Does somebody in your family suffer from atrial fibrillation (AFib)? If so, you and other relatives should be aware that AFib tends to be genetic, meaning your chances of developing this heart condition may be higher than average. The good news is that by having regular screenings and taking measures to improve your heart health, you can reduce your risk.
Understanding Family History and AFib
While age is the biggest contributing factor to AFib, studies have found that those with close family members who have the condition are about 40% more likely to develop AFib at some point in their lives. This family link is likely due to the fact that AFib sometimes occurs due to changes in specific genes, which can be passed on through generations. Other genetic factors such as blood pressure can also make a person more prone to Afib.
Protecting Your Health
There are preventive measures you and others in your family can take if you have a close relative with AFib. Start having regular heart health screenings. These can help you get a better idea of your heart health and know what measures you may need to take to improve your cardiovascular health and potentially reduce your AFib risk. These screenings should be done at least once every few years, but your doctor will be able to give you a better idea of how often you need them based on your age and other factors.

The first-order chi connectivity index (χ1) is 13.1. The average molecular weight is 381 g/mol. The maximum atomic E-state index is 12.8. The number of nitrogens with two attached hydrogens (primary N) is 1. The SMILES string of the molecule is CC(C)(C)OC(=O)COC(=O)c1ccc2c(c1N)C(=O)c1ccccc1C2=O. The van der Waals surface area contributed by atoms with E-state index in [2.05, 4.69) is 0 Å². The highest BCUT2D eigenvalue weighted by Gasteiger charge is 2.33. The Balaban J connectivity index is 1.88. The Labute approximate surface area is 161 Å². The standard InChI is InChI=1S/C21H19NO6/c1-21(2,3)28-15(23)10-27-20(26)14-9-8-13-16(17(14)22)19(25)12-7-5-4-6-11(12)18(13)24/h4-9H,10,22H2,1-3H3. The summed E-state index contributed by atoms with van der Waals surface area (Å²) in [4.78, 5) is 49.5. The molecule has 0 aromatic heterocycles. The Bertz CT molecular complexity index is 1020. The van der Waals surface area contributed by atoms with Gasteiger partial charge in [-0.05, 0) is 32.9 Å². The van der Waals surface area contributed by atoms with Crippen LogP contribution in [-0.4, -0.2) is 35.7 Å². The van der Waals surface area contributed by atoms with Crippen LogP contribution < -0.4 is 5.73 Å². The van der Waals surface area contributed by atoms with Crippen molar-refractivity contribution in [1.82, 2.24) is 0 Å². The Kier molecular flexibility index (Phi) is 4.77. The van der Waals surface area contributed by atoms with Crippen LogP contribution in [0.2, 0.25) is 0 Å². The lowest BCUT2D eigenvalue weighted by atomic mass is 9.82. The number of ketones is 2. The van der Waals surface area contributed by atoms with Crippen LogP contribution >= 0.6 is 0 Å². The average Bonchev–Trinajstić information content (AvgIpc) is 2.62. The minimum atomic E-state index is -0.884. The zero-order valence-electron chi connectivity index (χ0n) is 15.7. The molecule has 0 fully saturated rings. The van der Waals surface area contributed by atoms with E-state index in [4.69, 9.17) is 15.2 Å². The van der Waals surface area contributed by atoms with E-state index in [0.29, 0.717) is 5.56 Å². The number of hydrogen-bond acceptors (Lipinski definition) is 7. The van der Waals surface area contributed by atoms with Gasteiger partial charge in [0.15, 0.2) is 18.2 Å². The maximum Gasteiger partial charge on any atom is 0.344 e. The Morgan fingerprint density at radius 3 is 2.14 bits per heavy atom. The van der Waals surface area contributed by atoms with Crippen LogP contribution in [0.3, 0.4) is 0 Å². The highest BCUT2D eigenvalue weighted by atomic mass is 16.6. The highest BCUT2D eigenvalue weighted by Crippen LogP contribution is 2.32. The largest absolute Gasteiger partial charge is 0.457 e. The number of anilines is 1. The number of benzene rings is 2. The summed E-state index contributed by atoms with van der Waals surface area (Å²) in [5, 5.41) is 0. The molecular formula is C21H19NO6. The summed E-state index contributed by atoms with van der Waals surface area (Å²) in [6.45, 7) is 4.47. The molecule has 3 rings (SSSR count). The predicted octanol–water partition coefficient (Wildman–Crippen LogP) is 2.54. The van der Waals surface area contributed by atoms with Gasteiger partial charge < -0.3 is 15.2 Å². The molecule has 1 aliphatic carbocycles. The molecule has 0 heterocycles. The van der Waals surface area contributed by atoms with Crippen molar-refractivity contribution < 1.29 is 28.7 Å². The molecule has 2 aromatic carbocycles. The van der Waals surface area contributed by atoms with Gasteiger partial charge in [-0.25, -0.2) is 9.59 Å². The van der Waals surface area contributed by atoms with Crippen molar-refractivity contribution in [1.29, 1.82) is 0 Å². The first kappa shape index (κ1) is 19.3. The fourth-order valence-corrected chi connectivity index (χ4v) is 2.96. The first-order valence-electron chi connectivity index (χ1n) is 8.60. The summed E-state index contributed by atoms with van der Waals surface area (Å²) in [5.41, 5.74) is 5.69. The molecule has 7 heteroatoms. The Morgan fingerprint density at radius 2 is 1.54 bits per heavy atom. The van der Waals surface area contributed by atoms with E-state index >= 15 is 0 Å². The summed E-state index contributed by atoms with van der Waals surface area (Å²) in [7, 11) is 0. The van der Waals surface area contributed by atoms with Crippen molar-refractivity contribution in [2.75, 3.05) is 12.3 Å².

In addition to regular screenings, there are other changes you can make in your daily life to reduce your risk of AFib. From cutting back on your alcohol consumption and quitting smoking to making sure you’re getting at least 30 minutes of cardiovascular exercise daily, small lifestyle changes can add up and reduce your risk not just of AFib, but other heart-related conditions and diseases as well.
If you or a loved one are living with a heart rhythm disorder such as atrial fibrillation, contact Heart Rhythm Consultants. Dr. Dilip Mathew is Board Certified in Cardiology & Cardiac Electrophysiology and has been serving patients in Sarasota and surrounding cities including Port Charlotte, Venice, Tampa and Sun City Center for over a decade.